Were the Ancient Babylonians Far More Advanced Than We Thought? (Video)
Plimpton 322, a 3,800-year-old ancient clay tablet, stands as a testament to the astounding mathematical prowess of the Babylonians. Dating back centuries before ancient Greece, this artifact reveals their unparalleled understanding of Pythagorean triples. While the concept was thought to have originated much later, the Babylonians demonstrated a sophistication that exceeded expectations. Beyond the realm of astronomy, the Babylonians applied their unique comprehension of right triangles and rectangles to surveying the land. Si 427, another remarkable tablet, showcases their mastery of geometry in creating precise boundaries. As private landownership emerged, their accurate surveying techniques proved invaluable in settling disputes.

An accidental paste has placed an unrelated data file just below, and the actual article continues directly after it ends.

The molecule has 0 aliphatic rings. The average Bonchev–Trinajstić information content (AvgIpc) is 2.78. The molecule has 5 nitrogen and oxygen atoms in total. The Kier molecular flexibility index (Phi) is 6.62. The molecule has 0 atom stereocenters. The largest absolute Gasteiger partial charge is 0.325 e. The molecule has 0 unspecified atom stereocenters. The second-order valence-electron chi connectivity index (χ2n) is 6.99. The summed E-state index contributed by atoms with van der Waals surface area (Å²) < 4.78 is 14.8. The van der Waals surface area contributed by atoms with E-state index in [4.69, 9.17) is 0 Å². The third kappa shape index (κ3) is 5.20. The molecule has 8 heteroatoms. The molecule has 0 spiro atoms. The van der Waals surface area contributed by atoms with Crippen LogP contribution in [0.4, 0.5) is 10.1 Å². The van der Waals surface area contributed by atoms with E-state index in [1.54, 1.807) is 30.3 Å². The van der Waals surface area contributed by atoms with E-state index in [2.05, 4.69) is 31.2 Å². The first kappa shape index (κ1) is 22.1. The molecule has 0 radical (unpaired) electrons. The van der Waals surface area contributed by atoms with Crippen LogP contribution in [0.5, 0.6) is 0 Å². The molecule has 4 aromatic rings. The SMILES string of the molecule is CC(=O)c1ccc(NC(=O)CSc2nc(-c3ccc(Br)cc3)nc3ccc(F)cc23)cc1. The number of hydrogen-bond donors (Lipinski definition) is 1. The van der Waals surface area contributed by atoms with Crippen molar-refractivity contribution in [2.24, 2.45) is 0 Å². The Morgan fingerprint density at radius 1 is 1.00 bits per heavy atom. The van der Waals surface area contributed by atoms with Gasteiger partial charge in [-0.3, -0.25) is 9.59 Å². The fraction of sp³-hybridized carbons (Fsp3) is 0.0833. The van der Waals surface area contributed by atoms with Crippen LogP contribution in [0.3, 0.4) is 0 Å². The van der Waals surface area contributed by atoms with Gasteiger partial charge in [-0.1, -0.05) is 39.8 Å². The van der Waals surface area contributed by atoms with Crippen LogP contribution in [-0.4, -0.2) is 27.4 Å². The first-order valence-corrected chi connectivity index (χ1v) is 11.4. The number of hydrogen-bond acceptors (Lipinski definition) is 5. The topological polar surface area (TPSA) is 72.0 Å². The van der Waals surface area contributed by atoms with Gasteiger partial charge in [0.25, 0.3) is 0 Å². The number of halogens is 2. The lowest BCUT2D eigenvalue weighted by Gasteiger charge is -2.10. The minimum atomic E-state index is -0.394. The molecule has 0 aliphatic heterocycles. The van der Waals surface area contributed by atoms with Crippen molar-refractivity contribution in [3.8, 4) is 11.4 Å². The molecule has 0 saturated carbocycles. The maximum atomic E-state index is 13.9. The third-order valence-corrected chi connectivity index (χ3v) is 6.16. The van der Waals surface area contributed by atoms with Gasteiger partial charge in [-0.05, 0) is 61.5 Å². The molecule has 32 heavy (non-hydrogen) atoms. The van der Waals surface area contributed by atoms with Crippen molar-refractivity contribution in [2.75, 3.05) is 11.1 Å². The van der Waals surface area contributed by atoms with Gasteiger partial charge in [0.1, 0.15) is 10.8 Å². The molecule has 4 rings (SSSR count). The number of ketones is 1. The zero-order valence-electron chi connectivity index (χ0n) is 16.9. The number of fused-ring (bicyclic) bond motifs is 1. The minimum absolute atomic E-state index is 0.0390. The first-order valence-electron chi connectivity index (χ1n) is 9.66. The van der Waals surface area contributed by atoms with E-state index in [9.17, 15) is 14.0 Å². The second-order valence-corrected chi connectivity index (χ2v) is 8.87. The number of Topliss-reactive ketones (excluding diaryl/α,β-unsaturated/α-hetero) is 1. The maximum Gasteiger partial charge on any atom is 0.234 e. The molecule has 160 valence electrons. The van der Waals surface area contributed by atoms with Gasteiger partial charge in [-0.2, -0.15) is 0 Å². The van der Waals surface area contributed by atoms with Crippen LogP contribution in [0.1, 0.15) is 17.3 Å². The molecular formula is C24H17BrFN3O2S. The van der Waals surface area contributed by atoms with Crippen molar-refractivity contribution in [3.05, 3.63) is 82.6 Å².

Plimpton 322 not only showcases practical applications but also delves into the realm of pure mathematics. Through the analysis of regular-sided rectangles, the Babylonians engaged in curiosity-driven exploration, seeking knowledge for its own sake. These ancient tablets, buried beneath the sands of Iraq, offer glimpses into a world where mathematics was understood with depth and complexity. As we uncover more of these clay tablets, we are poised to unravel further surprises from the lost cities of Babylon. The Babylonian understanding of mathematics challenges our preconceptions and highlights the advanced nature of their civilization.
- 3700-year old Babylonian Tablet Confirms Pythagoras Did Not Invent the Theorem Bearing His Name
- Mathematician Finds Pythagorean Triples On Ancient Babylonian Tablet
Top image: Plimpton 322 clay tablet. Source: Public Domain.